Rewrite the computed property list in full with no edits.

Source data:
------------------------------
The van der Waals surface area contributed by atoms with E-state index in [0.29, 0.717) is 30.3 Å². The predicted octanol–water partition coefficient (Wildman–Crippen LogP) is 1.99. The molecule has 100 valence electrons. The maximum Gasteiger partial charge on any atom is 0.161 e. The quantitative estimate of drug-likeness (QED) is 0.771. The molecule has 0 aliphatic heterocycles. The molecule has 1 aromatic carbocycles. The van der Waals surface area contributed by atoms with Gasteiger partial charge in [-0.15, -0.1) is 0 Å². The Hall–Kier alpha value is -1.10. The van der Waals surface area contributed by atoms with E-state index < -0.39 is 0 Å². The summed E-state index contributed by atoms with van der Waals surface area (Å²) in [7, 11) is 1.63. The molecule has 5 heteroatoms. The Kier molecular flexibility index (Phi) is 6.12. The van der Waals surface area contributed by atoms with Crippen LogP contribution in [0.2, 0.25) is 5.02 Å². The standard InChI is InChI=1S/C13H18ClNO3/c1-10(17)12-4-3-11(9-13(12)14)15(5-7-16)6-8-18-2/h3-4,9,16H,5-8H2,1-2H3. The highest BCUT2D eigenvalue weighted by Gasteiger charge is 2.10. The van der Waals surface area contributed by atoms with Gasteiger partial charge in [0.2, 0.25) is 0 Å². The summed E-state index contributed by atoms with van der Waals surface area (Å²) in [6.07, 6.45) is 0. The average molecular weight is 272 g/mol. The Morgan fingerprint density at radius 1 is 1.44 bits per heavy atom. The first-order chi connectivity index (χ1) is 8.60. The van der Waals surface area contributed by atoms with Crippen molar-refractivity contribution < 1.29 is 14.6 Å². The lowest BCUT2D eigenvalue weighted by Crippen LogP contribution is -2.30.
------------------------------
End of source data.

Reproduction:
The van der Waals surface area contributed by atoms with E-state index in [0.29, 0.717) is 30.3 Å². The predicted octanol–water partition coefficient (Wildman–Crippen LogP) is 1.99. The molecule has 100 valence electrons. The maximum Gasteiger partial charge on any atom is 0.161 e. The quantitative estimate of drug-likeness (QED) is 0.771. The molecule has 0 aliphatic heterocycles. The molecule has 1 aromatic carbocycles. The van der Waals surface area contributed by atoms with Gasteiger partial charge in [-0.15, -0.1) is 0 Å². The Hall–Kier alpha value is -1.10. The van der Waals surface area contributed by atoms with E-state index < -0.39 is 0 Å². The summed E-state index contributed by atoms with van der Waals surface area (Å²) in [7, 11) is 1.63. The molecule has 5 heteroatoms. The Kier molecular flexibility index (Phi) is 6.12. The van der Waals surface area contributed by atoms with Crippen LogP contribution in [0.2, 0.25) is 5.02 Å². The standard InChI is InChI=1S/C13H18ClNO3/c1-10(17)12-4-3-11(9-13(12)14)15(5-7-16)6-8-18-2/h3-4,9,16H,5-8H2,1-2H3. The highest BCUT2D eigenvalue weighted by Gasteiger charge is 2.10. The van der Waals surface area contributed by atoms with Gasteiger partial charge in [0.2, 0.25) is 0 Å². The summed E-state index contributed by atoms with van der Waals surface area (Å²) in [6.07, 6.45) is 0. The average molecular weight is 272 g/mol. The Morgan fingerprint density at radius 1 is 1.44 bits per heavy atom. The first-order chi connectivity index (χ1) is 8.60. The van der Waals surface area contributed by atoms with Crippen molar-refractivity contribution < 1.29 is 14.6 Å². The lowest BCUT2D eigenvalue weighted by Crippen LogP contribution is -2.30.